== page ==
The Power of Planting Big Dreams
Before writing the first chapter of Harry Potter, J. K. Rowling planned for seven years at Hogwarts. As a result, Harry Potter is one of the most read books of all-time.
Before creating the first Stars Wars movie in the 1970’s, George Lucas planned for at least six films and started at episode four, rather than episode one. As a result, almost 40 years later the entire world still freaks out when a new Star Wars come out. This would not be possible if Lucas hadn’t thoughtfully and largely planned.
Don’t just plant a tree, plant an orchard. What you plant in life is also what you harvest.
Successful people don’t work harder
There’s a huge misconception about success. Becoming successful is less about how much someone works and more about how they set things up. Indeed, DHH has said that a 40 hour workweek is a “king’s keep,” — more than enough time to create an abundant living. It’s how you spend those 40 hours that determines where you end up.
I was recently talking with a friend who has successfully started and ran multiple companies. He told me he doesn’t work harder than someone working for an hourly rate. More often than not, he’s actually working less hard.
The difference is, the work my friend does is not an exchange of time for money. He’s not actually working directly for money. Rather, he’s spending his 8 hour workday creating value that yields dividends long into the future.
I asked him, “How many good hours of work do you have a day? Like, to do deep and creative work?” He said, “Probably 3–4 hours. Then I’m fried. After that, I can do meetings, logistical stuff, and email. However, during those 3–4 hours, my time is worth thousands of dollars per hour.”
All things are mentally created first
Look around at your physical surroundings. Whether you’re currently reading this content on a phone or a computer, before those things were physical products, they were ideas in someone’s head.
What about the clothes you’re wearing? Before they were physical products, they were ideas in someone’s head.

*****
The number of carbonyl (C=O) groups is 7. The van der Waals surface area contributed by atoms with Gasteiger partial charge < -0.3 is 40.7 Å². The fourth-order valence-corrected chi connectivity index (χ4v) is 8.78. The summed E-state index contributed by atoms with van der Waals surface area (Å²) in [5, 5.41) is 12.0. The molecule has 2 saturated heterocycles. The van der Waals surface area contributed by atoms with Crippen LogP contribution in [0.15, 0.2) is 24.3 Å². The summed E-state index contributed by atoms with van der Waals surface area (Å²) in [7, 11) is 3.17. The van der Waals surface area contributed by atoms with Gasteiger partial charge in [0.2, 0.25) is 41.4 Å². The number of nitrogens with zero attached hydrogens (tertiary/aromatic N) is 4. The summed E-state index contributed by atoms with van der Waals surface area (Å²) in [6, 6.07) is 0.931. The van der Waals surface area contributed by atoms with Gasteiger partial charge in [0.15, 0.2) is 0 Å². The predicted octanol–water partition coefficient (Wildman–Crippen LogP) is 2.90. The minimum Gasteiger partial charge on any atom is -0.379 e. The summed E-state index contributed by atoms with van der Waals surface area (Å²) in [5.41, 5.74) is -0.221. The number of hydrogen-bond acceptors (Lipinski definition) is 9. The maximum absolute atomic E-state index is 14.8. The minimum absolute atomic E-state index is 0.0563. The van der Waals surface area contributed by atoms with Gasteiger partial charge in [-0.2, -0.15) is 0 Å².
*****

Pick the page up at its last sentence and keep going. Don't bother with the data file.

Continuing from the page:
The building you’re in, same thing. The books you read, all ideas formulated in someone’s head that were then transformed into the physical equivalent.
Mental creation always precedes physical creation. Consequently, the planning process — the set up — is actually far more important than the work itself. Without the proper set up, it doesn’t matter how hard you work. As Stephen Covey has said, “If the ladder is not leaning against the right wall, every step we take just gets us to the wrong place faster.”
Urgent vs. important time management
Most people’s time is spent on things which are urgent, like deadlines, answering emails, etc. In other words, they are being governed by time, and by someone or something outside of them.
Conversely, few people spend time of things which are important, but not urgent. These are things like learning, exercising, planning, and investing in important relationships. There is generally no deadline on these things. So they often get skipped over during the busyness of the day.
But being busy doesn’t necessarily translate to being successful. According to Tim Ferriss, “Being busy is a sign your life is out of control.” Although most people wear their busyness as a badge of honor, more often than not it reflects backwards priorities. Getting caught in the thick of thin things.
Spending your time on urgent activities is the equivalent of consuming your time. Spending your time on non-urgent but important things is the equivalent of investing your time.
Are you investing or consuming?
That is the fundamental difference between the high, middle, and lower class. In the book Sapiens, Yuval Harari explains that the world economy is based on capitalism. The wealthy people invest their money in companies that make products. The poor people spend their money consuming the products the rich people are selling.
Are you planting a tree or an orchard?
Either way, the amount of work you’ll spend each day won’t really differ. However, over a long enough period of time, what you plant you will harvest.
Do you consume your time or invest it? Is the work you’re doing a transaction or a long-term relationship?
If you’re willing to think and plan big, the work you’ll do on a daily basis will translate in like manner.
What will shock you most when you set things up to succeed big, is that things seemingly out of your control seem to fall into place. Indeed, it seems the very universe is conspiring to make things happen.
Although I’m far from where I plan to be, I’m continuously startled and in awe as I watch things unfold — even despite my lackluster and often distracted performance — how I envisioned them to be.
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